Pilot Award Recipient: Katherine Chiappinelli, PhD

Generation of a CRISPR/Cas9 system to silence latent HIV
April 1, 2021
Dr. Chiappinelli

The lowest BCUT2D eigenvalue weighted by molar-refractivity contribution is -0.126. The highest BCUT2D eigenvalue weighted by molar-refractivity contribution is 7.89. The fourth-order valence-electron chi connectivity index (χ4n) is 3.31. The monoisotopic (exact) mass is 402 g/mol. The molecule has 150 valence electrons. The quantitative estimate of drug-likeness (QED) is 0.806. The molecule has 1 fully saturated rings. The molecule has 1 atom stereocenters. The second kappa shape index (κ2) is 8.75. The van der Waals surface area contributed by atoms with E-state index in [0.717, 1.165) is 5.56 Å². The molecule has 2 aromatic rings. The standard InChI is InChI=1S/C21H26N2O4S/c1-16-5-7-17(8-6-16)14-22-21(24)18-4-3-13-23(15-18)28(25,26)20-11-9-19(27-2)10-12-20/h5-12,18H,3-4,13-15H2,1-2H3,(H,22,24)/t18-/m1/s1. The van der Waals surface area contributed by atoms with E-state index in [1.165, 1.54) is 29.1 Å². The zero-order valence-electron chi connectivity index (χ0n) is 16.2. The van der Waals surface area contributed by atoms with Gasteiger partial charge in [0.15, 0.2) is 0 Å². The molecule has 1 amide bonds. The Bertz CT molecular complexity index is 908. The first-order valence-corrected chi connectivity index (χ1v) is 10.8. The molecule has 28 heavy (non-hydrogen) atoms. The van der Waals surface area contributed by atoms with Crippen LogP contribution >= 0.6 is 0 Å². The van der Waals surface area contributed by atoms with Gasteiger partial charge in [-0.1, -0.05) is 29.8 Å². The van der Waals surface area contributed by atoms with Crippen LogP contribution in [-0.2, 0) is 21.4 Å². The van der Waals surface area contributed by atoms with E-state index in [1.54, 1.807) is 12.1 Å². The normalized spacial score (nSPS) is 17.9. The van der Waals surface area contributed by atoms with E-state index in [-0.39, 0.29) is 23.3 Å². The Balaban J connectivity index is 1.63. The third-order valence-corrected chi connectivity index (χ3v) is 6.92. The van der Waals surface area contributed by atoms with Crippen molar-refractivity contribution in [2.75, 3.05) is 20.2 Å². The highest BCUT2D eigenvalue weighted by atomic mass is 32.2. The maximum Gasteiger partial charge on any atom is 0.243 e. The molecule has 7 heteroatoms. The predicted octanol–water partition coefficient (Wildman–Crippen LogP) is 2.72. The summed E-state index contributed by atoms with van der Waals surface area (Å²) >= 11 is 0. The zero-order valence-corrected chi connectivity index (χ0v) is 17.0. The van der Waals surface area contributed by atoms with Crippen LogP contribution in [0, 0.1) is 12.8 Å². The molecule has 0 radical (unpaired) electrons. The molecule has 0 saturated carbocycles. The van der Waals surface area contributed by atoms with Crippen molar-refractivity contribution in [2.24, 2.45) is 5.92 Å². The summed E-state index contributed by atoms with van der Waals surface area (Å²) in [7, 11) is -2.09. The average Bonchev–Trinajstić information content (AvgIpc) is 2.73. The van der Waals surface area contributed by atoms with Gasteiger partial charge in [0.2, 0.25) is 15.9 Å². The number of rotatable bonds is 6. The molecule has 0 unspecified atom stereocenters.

The presence of a reservoir of latently infected cells has become the major hurdle for HIV eradication and its elimination is a scientific priority to cure HIV. Besides the ability of latently infected cells to resume viremia after ART interruption, the presence of integrated but defective proviruses can be a driver of the residual immune activation observed in ART-treated patients. Although several strategies are currently being pursued to eliminate this latent reservoir, little progress has been made towards targeting all latent reservoirs, including both intact and defective proviruses. One approach to reduce the impact of all latent reservoirs is to establish long-term silencing. We propose an epigenetic strategy to transcriptionally silence latent HIV reservoirs in CD4 T cells. We will use a recent modification of the cutting-edge CRISPR/Cas9 technology using a Cas9 mutant that lacks endonuclease activity (dCas9) to specifically target epigenetic modifiers to the HIV long-terminal repeat (LTR) and promote epigenetic silencing of HIV. The CRISPR/Cas9 system has become the tool of choice when inducing site-specific chromatin modifications. Specifically, we will explore DNA and histone methylation as both mechanisms have been implicated in long-term silencing of human endogenous retrovirus (HERV) LTRs and could also potentially silence HIV. In Aim 1, we will generate a CRISPR/dCas9 system to silence latent HIV. First, the nuclease activity of Cas9 is inactivated by specifically mutating residues D10 and H840 to alanine (dCas9). These mutations do not affect binding to the short guide RNA (sgRNA) or to the genomic targets. Second, specific domains of epigenetic modifiers are fused to dCas9 to induce site-specific chromatin modifications and induce silencing of the targeted genes. In a similar approach, we will target specific dCas9 constructs to the HIV LTR in order to promote chromatin modifications that render HIV inactive for transcription. These experiments will produce modified Cas9 proteins that can specifically alter chromatin at integrated HIV loci. In Aim 2, we will test the CRISPR/dCas9 system and determine the best way to silence HIV. We will optimize this system in the latently infected cell line JLAT. We will assess which of the three modified Cas9 proteins is able to most effectively silence HIV in five different JLAT clones and test the winner in a primary cell model of latent HIV. These experiments will determine whether induced DNA methylation or repressive histone modifications is the optimal way to silence integrated HIV in the genome. Upon successful completion of these Aims, we expect to have discovered and characterized one or more novel strategies to permanently silence latent HIV-1 in vitro. These could be further studied as potential therapeutic targets towards a functional cure. Drs. Chiappinelli and Bosque will use the results of the proposed experiments to apply for NIH funding for pre-clinical studies of these HIV silencing strategies.